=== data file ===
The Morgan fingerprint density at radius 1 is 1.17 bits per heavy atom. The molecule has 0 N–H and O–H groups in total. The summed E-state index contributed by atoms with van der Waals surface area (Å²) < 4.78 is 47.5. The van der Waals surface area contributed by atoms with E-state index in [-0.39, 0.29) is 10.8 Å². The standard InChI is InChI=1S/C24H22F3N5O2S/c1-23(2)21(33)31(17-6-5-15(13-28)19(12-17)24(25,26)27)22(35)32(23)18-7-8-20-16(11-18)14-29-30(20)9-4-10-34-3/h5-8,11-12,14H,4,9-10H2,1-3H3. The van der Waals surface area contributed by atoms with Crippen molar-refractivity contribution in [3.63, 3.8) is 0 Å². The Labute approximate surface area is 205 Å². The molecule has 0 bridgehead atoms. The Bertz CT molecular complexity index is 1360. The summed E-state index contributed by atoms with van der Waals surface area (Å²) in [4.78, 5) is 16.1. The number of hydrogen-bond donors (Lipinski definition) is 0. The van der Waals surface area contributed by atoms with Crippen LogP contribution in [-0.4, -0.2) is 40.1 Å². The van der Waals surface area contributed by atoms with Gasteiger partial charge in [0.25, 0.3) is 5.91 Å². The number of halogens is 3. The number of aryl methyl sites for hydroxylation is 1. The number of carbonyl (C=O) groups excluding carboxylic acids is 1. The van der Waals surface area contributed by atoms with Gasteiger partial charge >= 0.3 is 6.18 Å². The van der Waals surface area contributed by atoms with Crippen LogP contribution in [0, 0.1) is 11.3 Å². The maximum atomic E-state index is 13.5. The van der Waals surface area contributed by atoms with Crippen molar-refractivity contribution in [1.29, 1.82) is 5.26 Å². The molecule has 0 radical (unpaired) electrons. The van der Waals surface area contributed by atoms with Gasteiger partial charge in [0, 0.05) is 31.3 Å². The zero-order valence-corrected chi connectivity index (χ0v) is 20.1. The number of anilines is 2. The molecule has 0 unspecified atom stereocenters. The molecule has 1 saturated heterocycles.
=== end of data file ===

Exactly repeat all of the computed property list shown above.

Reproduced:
The Morgan fingerprint density at radius 1 is 1.17 bits per heavy atom. The molecule has 0 N–H and O–H groups in total. The summed E-state index contributed by atoms with van der Waals surface area (Å²) < 4.78 is 47.5. The van der Waals surface area contributed by atoms with E-state index in [-0.39, 0.29) is 10.8 Å². The standard InChI is InChI=1S/C24H22F3N5O2S/c1-23(2)21(33)31(17-6-5-15(13-28)19(12-17)24(25,26)27)22(35)32(23)18-7-8-20-16(11-18)14-29-30(20)9-4-10-34-3/h5-8,11-12,14H,4,9-10H2,1-3H3. The van der Waals surface area contributed by atoms with Crippen molar-refractivity contribution in [3.63, 3.8) is 0 Å². The Labute approximate surface area is 205 Å². The molecule has 0 bridgehead atoms. The Bertz CT molecular complexity index is 1360. The summed E-state index contributed by atoms with van der Waals surface area (Å²) in [4.78, 5) is 16.1. The number of hydrogen-bond donors (Lipinski definition) is 0. The van der Waals surface area contributed by atoms with Crippen LogP contribution in [-0.4, -0.2) is 40.1 Å². The van der Waals surface area contributed by atoms with Gasteiger partial charge in [0.25, 0.3) is 5.91 Å². The number of halogens is 3. The number of aryl methyl sites for hydroxylation is 1. The number of carbonyl (C=O) groups excluding carboxylic acids is 1. The van der Waals surface area contributed by atoms with Gasteiger partial charge >= 0.3 is 6.18 Å². The van der Waals surface area contributed by atoms with Crippen LogP contribution in [0, 0.1) is 11.3 Å². The maximum atomic E-state index is 13.5. The van der Waals surface area contributed by atoms with Crippen molar-refractivity contribution in [1.29, 1.82) is 5.26 Å². The molecule has 0 radical (unpaired) electrons. The van der Waals surface area contributed by atoms with Gasteiger partial charge in [0, 0.05) is 31.3 Å². The zero-order valence-corrected chi connectivity index (χ0v) is 20.1. The number of anilines is 2. The molecule has 0 unspecified atom stereocenters. The molecule has 1 saturated heterocycles.